Improving blood pressure for millions of Americans

The PCORnet Blood Pressure Control Laboratory is officially open for business.

Dr. Cooper-DeHoff
Dr. Cooper-DeHoff

A team led by Mark J. Pletcher, M.D., MPH and OneFlorida researcher Rhonda Cooper-DeHoff, Pharm.D., M.S., published a design and methods paper describing the laboratory and its operations in the March 2020 issue of Circulation.

The laboratory leverages PCORnet’s national network of clinics and electronic health record data, together with patient data collected directly from web- and mobile app-based patient portals to conduct national surveillance of blood pressure control, evaluate health care quality improvement efforts for blood pressure control, and facilitate pragmatic randomized clinical trials.

After the 2017 American College of Cardiology/American Heart Association Hypertension Guidelines lowered the blood pressure thresholds for diagnosis, treatment and control of hypertension, the prevalence of high blood pressure rose in the U.S. and now approaches 50% of all adults. Millions more Americans already being treated for hypertension are now considered to have uncontrolled blood pressure. Achieving optimal blood pressure control at the population level could save thousands of lives per year, according to the study authors.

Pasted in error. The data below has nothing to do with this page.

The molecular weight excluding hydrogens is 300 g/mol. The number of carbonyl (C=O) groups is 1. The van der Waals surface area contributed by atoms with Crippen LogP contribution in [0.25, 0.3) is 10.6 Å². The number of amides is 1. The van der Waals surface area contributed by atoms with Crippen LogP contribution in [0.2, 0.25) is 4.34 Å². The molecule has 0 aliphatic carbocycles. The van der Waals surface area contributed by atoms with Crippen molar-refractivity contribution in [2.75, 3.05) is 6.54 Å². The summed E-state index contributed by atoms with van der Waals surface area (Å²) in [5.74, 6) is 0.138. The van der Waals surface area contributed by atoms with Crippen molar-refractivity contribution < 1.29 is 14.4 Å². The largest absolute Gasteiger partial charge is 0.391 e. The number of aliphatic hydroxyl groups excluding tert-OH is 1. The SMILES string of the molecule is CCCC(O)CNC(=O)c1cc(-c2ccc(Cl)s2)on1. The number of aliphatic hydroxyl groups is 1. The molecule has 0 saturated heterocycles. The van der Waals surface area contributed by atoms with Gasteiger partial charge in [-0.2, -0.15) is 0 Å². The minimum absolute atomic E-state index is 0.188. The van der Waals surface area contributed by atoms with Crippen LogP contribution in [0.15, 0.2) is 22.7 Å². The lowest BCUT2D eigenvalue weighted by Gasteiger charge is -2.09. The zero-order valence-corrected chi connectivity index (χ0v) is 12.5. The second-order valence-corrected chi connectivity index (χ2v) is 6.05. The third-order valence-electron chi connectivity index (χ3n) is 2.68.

The laboratory, a collaborative partnership between PCORnet, the American Medical Association (AMA) and the American Heart Association, currently hosts three demonstration projects, including

BP Track: This national blood pressure control surveillance system uses electronic health records to generate statistics on blood pressure control and blood pressure-related quality metrics for participating health care organizations. Already, BP Track has collected EHR data from more than 826,000 eligible patients with hypertension who completed about 3.1 million ambulatory visits.

BP MAP: This project will compare the effectiveness of a clinic-level hypertension quality improvement intervention that offers full support to patients, including on-site practice assessment, an in-person launch meeting, training and personalized support, with a digital version of the same intervention that is self-guided by the patients. BP MAP is based on the AMA’s 6-month M.A.P. Blood Pressure Improvement Program (Improving Blood Pressure Control in Diverse Populations by Measuring Accurately, Acting Rapidly, and Partnering with Patients).

BP Home: The PCORnet Blood Pressure Home Monitoring Study will compare the effectiveness of smartphone-linked versus standard home blood pressure monitors for helping patients with uncontrolled hypertension reduce their systolic blood pressure.

“Our goal is to provide results useful to our stakeholders, and to reuse the current PCORnet infrastructure for future efficient research that helps improve blood pressure control, reduce disparities, guide evidence-based use of technology, and improve cardiovascular outcomes for the U.S. population,” the researchers wrote.

The project was conceived by investigators and patients participating in the PCORnet Cardiovascular Health Collaborative Research Group, including OneFlorida, REACHnet, ADVANCE, and STAR; a Patient-Powered Research Network focused on cardiovascular health; an active patient advisory board; and the PCORnet Coordinating Center. The project received funding through PCORI’s Partnerships to Conduct Clinical Research within PCORnet Funding Announcement.

Investigators interested in using the laboratory’s resources should contact the study authors.

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